Debate on pork protein imports from ASF-hit countries rages | Inquirer Business
Hog producers vs aquaculture industry

Debate on pork protein imports from ASF-hit countries rages

The government is being urged anew to ban the entry of processed animal proteins (PAPs) from countries with active cases of African swine fever (ASF) or until at least safeguards are put in place.

To recall, in August, the Department of Agriculture (DA) allowed the aquaculture industry to source imported PAPs from countries with confirmed ASF outbreaks to ensure adequate supply of feed products.


The Bureau of Animal Industry (BAI) has yet to fully implement the regulation it recently issued governing the regulated importation of this fish feed ingredient.

Following the issuance of the DA memo, the National Advisory Committee on Animal Disease Control and Emergency (NAC-ADCE) issued a resolution urging anew President and acting Agriculture Secretary Marcos Jr. to outline the “decision pathways”


Particularly, the NAC-ADCE wants the BAI to conduct a risk assessment on the importation of PAPs and a value chain study of the possible PAP routes, and to identify the critical points in the chain to determine the movement management capacities.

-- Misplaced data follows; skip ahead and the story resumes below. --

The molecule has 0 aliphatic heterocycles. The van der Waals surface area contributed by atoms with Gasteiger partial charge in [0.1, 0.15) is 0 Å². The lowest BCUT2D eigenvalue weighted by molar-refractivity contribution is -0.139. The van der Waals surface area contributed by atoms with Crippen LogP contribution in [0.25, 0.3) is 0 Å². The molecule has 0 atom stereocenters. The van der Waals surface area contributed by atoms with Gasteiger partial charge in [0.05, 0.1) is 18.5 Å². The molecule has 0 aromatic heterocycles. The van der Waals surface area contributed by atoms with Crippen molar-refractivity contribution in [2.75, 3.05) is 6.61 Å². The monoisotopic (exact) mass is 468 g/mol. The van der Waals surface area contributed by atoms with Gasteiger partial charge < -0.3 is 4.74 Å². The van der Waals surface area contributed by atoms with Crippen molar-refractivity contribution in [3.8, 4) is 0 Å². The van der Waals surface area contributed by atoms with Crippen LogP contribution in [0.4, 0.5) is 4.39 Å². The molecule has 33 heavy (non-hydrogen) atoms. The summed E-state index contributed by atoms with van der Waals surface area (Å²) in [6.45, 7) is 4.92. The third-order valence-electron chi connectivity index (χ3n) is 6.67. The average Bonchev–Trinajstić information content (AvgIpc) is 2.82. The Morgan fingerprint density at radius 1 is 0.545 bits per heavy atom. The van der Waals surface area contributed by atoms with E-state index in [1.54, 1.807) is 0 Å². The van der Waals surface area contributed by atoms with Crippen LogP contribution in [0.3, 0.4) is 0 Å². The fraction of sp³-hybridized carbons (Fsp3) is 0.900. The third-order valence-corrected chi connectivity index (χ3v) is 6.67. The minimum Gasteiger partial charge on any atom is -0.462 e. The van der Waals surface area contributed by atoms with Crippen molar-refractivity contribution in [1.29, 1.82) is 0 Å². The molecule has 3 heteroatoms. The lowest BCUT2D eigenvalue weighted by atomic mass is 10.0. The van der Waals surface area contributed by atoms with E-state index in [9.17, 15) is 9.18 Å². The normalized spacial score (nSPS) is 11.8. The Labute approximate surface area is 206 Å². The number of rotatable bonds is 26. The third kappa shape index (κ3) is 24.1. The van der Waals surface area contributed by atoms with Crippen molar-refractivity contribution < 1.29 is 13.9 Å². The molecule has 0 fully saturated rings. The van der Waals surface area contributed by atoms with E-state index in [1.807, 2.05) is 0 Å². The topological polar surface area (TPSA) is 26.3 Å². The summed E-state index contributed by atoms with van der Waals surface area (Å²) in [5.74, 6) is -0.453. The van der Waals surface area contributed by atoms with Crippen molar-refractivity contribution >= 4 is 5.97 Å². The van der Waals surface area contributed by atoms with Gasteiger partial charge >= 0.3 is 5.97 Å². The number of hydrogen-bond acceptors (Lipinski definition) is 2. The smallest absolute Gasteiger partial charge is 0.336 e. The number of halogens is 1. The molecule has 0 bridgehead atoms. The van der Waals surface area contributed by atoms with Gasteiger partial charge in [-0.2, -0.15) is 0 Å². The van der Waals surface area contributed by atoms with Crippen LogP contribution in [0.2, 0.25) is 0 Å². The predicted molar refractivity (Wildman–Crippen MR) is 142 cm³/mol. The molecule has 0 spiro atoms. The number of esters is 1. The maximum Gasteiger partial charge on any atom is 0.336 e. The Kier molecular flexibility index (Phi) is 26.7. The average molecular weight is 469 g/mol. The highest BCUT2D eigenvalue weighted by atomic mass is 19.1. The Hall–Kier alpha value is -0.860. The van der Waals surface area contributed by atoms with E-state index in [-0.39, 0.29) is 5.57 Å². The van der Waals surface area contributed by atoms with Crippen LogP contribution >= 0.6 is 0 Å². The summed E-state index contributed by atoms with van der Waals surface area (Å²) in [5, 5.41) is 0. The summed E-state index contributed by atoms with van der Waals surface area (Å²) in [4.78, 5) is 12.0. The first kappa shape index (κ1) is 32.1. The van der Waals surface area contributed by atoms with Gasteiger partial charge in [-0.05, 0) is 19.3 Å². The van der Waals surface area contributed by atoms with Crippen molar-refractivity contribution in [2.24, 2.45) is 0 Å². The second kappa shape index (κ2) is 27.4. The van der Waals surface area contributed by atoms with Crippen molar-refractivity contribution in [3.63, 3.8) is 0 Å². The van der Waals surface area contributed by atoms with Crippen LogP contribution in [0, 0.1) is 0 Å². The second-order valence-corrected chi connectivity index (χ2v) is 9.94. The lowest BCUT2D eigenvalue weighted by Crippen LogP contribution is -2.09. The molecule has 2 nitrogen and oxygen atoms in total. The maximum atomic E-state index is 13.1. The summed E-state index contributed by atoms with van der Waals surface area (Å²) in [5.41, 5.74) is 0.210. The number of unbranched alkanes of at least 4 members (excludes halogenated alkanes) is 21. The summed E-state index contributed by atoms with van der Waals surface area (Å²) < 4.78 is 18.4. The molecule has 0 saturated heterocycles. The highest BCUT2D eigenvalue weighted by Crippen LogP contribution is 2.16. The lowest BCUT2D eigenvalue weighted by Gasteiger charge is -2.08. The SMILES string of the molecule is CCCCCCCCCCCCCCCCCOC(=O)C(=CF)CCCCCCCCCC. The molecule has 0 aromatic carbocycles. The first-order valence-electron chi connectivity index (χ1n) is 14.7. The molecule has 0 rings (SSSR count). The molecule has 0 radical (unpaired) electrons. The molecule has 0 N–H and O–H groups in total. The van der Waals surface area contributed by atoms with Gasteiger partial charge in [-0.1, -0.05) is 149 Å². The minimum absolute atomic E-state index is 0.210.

It also asked the agency to investigate the biosecurity practices in aquaculture and verify the economics of bringing in the raw material from ASF-free countries that may incur a higher cost versus the cost of incurring and controlling the animal disease.

“That while the above courses of actions are not completed and reviewed, the importation of PAPs from ASF positive countries [should] be put on hold,” the Aug. 11 resolution read.

The DA order in question, as the document stated, caused apprehension among hog raisers.

“The DA cannot categorically claim that the ASF problem in our country is ‘under control,’ hence introducing another risk is tantamount to deliberately endangering the local industry,” the DA’s technical advisory body stated.

It noted there are only a handful of feed mills exclusively for aquatic feeds and there is a perceived risk of cross contamination.

Likewise, they raised questions about the biosecurity interventions to be put in place from the ports of entry to feed mills to end users, as well as biosecurity practices in managing the water flow in cleaning ponds after each harvest. INQ

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TAGS: African swine fever, Business, Pork
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